In her most sovereign eye regard of puissance,
  And tiar'd with conquest her prevailing brow,
  While nations to her bow.
  Come hither, proud and ancient East,
  Gather ye to this Lady of the North,
  And sit down with her at her solemn feast,
  Upon this culminant day of all her days;
  For ye have heard the thunder of her goings-forth,
  And wonder of her large imperial ways.
  Let India send her turbans, and Japan
  Her pictured vests from that remotest isle
  Seated in the antechambers of the Sun:
  And let her Western sisters for a while
  Remit long envy and disunion,
  And take in peace
  Her hand behind the buckler of her seas,
  'Gainst which their wrath has splintered; come, for she
  Her hand ungauntlets in mild amity.
  Victoria! Queen, whose name is victory,
  Whose woman's nature sorteth best with peace,
  Bid thou the cloud of war to cease
  Which ever round thy wide-girt empery
  Fumes, like to smoke about a burning brand,
  Telling the energies which keep within
  The light unquenched, as England's light shall be;
  And let this day hear only peaceful din.
  For, queenly woman, thou art more than woman;
  Thy name the often-struck barbarian shuns;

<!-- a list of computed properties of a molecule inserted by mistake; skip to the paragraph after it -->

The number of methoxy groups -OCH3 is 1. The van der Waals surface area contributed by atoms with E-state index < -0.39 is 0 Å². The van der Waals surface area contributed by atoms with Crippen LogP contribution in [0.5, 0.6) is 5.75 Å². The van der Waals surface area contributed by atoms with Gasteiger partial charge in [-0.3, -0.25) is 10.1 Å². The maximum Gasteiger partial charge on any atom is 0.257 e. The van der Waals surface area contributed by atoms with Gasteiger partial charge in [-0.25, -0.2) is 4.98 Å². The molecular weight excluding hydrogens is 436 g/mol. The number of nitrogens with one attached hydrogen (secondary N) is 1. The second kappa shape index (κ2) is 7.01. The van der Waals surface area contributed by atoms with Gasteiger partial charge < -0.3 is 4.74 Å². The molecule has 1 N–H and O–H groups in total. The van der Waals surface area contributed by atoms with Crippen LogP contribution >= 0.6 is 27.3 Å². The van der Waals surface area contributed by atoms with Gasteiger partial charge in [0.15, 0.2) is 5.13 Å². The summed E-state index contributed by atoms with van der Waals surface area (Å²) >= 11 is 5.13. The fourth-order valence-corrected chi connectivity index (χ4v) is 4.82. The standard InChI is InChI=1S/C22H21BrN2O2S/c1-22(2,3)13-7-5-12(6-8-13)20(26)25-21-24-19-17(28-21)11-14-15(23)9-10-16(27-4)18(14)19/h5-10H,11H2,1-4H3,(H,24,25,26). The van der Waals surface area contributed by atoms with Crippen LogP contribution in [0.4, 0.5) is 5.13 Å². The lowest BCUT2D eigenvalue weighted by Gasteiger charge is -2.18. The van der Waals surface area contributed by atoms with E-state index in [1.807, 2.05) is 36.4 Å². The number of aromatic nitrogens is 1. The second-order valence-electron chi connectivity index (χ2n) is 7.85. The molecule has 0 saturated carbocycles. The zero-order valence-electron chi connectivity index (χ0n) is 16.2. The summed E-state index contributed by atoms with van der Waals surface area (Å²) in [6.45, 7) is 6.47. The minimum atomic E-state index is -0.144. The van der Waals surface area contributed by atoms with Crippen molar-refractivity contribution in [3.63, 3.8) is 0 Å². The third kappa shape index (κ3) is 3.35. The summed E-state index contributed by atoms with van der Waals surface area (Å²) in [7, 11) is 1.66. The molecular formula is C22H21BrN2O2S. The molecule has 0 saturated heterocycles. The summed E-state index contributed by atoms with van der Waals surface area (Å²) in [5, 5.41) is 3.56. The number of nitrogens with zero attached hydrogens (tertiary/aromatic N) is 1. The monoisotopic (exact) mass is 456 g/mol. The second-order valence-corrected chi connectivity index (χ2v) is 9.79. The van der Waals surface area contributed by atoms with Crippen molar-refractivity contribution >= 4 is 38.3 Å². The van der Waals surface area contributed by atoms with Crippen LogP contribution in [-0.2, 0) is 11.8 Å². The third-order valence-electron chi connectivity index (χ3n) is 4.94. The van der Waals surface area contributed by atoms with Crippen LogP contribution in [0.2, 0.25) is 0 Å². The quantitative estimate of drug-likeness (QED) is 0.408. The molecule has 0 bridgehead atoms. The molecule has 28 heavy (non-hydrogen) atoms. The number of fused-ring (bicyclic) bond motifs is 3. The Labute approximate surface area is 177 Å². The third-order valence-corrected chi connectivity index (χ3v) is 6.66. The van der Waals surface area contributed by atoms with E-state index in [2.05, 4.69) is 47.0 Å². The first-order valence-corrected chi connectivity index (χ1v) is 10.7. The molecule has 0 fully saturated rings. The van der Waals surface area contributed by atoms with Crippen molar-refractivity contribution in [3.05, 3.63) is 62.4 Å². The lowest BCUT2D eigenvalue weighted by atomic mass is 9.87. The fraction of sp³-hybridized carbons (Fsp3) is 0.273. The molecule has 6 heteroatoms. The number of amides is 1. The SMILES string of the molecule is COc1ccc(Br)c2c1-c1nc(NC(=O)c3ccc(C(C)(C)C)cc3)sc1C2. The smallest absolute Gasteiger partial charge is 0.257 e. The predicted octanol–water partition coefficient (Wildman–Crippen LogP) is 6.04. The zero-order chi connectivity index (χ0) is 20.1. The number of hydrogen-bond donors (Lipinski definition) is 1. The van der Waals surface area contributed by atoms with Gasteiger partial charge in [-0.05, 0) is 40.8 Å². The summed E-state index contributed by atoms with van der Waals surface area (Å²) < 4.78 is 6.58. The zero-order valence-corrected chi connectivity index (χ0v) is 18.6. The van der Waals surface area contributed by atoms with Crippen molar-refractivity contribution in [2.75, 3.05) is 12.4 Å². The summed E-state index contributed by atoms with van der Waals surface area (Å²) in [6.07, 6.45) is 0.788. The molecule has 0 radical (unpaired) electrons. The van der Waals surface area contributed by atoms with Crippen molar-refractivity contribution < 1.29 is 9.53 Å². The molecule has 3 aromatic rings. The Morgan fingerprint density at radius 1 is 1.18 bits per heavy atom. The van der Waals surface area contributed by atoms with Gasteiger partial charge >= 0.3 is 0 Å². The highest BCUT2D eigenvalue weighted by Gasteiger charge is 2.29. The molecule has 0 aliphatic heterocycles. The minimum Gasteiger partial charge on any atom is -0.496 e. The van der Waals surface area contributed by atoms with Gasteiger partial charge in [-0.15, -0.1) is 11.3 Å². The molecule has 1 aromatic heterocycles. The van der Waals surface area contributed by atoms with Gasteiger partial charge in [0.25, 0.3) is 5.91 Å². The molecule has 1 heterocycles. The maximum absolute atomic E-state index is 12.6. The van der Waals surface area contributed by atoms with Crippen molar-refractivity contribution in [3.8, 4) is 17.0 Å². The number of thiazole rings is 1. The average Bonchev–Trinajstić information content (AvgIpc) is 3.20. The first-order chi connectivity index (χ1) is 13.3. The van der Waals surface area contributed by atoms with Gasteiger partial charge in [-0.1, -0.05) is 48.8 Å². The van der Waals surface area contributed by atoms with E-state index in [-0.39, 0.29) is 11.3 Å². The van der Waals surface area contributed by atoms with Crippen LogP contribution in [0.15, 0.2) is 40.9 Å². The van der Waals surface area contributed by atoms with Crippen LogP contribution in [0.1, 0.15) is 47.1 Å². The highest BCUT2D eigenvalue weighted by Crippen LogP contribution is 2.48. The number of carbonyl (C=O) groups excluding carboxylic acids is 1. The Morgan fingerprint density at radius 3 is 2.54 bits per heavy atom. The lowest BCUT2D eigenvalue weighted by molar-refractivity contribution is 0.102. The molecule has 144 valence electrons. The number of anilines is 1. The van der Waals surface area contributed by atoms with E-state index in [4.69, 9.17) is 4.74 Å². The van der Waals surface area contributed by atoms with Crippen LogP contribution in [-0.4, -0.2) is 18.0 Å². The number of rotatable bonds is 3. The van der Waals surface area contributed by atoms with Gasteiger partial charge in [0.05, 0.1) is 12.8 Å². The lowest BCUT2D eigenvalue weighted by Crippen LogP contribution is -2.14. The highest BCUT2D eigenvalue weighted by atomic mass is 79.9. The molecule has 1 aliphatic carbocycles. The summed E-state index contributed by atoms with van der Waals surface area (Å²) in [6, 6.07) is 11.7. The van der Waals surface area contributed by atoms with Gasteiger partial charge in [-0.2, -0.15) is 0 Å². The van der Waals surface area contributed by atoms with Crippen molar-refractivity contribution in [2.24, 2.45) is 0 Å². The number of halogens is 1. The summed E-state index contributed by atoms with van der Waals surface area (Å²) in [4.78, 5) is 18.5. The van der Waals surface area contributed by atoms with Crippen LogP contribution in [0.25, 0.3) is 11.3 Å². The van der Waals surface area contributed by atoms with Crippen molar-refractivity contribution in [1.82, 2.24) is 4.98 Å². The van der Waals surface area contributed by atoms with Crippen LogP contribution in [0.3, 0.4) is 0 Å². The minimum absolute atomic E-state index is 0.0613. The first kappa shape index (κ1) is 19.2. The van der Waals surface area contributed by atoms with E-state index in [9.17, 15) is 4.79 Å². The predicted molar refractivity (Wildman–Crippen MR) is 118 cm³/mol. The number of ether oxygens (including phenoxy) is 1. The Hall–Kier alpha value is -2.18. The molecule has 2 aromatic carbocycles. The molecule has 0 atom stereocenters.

Thou art the fear of England to her foemen,
  The love of England to her sons.
  And this thy glorious day is England's; who
  Can separate the two?
  She joys thy joys and weeps thy tears,
  And she is one with all thy moods;
  Thy story is the tale of England's years,
  And big with all her ills, and all her stately goods.
  Now unto thee
  The plenitude of the glories thou didst sow
  Is garnered up in prosperous memory;
  And, for the perfect evening of thy day,
  An untumultuous bliss, serenely gay,
  Sweetened with silence of the after-glow.

  Nor does the joyous shout
  Which all our lips give out
  Jar on that quietude; more than may do
  A radiant childish crew,
  With well-accordant discord fretting the soft hour,
  Whose hair is yellowed by the sinking blaze
  Over a low-mouthed sea. Exult, yet be not twirled,
  England, by gusts of mere
  Blind and insensate lightness; neither fear
  The vastness of thy shadow on the world.
  If in the East
  Still strains against its leash the unglutted beast
  Of War; if yet the cannon's lip be warm;
  Thou, whom these portents warn but not alarm,
  Feastest, but with thy hand upon the sword,
  As fits a warrior race.
  Not like the Saxon fools of olden days,
  With the mead dripping from the hairy mouth,
  While all the South
  Filled with the shaven faces of the Norman horde.

*** End of this Doctrine Publishing Corporation Digital Book "Victorian Ode - For Jubilee Day, 1897" ***